"I changed up the pressures," Zimmer explained after the triumph. "I think they wanted to run. The first two times they ran play-action, we sacked him. That made it tough for them."
Hall, the Bengals' top cover corner, was sidelined by a hamstring injury; Zimmer nonetheless trusted veterans Jones and Newman to play mostly man coverage on the outside. Safety Chris Crocker, re-signed by the team just 11 days earlier after not having played since last season, was left to patrol the middle as a nickel back. As the Patriots flooded the area with slot receivers Danny Amendola and Julian Edelman, Zimmer had to roll some help Crocker's way.
Zimmer did make one dramatic adjustment, just as the rain was falling hardest and the Patriots were threatening to tie the score. After New England took over at its own 35 with 1:48 remaining, Brady -- with the help of two untimely defensive penalties -- drove the Patriots to the Cincinnati 27 with 26 seconds to go.
One play earlier, Zimmer had tweaked his alignment, switching from a single-high coverage to a double zone.
"The corners had been playing man, and (the Patriots) were running pick routes, which were hard on that coverage," Zimmer later explained. "So I put the corners in the flat, where they could jam the receivers and pass the route (off to the safeties)."
The result was that Brady, under pressure, lofted a flailing pass that was surrounded by Bengals defenders -- and ultimately gathered by Jones as he fell backward onto the turf, setting off a huge celebration.
The only suspense that remained was Lewis' awarding of the game ball to Zimmer, a perennial head-coaching candidate still waiting for his big break. In the meantime, he'll continue spoiling dreams on behalf of the suddenly revived Bengals, who moved into a three-way tie with the Browns and Ravens for first place in the AFC North.
They also moved up considerably on our weekly, inquisition-laced NFL tower of power:
2) Seattle Seahawks: Doesn't Jon Ryan look like he should be playing right wing for Man U -- and when Richard Sherman texted me to say "our punter runs 4.4" after Ryan closed on Colts safety Delano Howell on Sunday, do any of you believe he was exaggerating?
6) San Francisco 49ers: Is it possible that there's actually one sound argument for continuing the government shutdown -- and will Tea Party extremists find a way to blame President Obama for "Donte Hitner"?
8) New England Patriots: How much did the Pats miss Vince Wilfork on that pivotal fourth-and-goal play -- and how much more brutal will the big man's loss be if fellow defensive tackle Tommy Kelly's knee injury turns out to be significant?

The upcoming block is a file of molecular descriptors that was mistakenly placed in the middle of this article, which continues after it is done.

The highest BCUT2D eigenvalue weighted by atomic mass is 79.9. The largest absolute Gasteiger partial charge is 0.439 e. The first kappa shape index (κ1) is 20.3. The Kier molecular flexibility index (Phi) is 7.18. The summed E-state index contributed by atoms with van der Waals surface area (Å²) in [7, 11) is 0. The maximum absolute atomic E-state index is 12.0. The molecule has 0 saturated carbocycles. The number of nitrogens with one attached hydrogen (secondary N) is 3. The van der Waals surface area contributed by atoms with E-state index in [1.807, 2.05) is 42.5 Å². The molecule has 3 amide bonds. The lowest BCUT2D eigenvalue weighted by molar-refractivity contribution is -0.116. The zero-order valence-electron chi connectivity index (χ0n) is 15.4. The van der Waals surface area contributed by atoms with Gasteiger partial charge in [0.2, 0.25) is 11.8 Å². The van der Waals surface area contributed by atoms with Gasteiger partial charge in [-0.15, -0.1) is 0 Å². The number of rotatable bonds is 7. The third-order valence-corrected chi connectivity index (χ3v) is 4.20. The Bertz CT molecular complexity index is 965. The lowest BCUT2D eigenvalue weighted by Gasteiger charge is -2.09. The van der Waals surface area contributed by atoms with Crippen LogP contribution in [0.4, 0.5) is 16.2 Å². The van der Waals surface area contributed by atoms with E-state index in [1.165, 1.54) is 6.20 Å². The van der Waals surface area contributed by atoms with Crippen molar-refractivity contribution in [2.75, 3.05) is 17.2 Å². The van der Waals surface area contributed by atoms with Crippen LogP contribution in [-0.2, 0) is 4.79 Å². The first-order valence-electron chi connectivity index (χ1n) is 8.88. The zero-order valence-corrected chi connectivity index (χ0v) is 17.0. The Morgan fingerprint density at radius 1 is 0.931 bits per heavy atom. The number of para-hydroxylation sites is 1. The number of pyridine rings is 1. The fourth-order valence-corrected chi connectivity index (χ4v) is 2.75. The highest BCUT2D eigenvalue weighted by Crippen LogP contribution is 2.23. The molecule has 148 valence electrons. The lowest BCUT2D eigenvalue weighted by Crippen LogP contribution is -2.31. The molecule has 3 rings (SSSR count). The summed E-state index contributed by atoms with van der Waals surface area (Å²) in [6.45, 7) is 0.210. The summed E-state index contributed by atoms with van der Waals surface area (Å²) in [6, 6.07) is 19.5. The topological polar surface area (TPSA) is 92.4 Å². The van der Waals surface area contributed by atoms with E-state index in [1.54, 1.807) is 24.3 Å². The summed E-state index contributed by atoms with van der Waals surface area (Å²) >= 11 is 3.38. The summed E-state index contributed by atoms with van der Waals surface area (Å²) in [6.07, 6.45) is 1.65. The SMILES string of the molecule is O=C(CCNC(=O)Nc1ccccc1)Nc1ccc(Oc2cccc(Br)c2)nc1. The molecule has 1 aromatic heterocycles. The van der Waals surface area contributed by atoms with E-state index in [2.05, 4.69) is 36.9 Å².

13) Miami Dolphins: Which Joe Philbin decision down the stretch of Sunday's 26-23 defeat to the Ravens was more ill-advised: calling for a first-down spike with 1:01 to go, or rushing rookie Caleb Sturgis onto the field to attempt a 57-yard field goal three plays later?
15) Cleveland Browns: When Rob Chudzinski told deposed starter Brandon Weeden last Monday that "these things have a way of working themselves out," was the coach being clairvoyant?
16) Atlanta Falcons: How crazy is it that this team entered Monday night's game against the Jets trailing New Orleans by 3.5 games in the NFC South -- and how far gone does that NFC Championship Game appearance seem?
18) Tennessee Titans: What was more depressing to Titans fans: Ryan Fitzpatrick's shaky performance in Sunday's defeat to the Chiefs, or the report that Tennessee inquired about JaMarcus Russell's availability?
19) Arizona Cardinals: When Cardinals general manager Steve Keim said that recently traded left tackle Levi Brown "was not living up to our expectations," how could he not have been comparing him to Adrian Peterson?
24) San Diego Chargers: Given that Eric Weddle told CBS' Dan Fouts he plans to grow out his beard until the Chargers win the Super Bowl, can we expect the safety to join a certain Texas power trio at the conclusion of his NFL career?
30) Tampa Bay Buccaneers: After I tweeted that Greg Schiano was in Stage One of the NFL Power Abuse Program last Wednesday, how brutal would it have been if the NFL Players Association had launched an investigation?
Follow Michael Silver on Twitter @MikeSilver.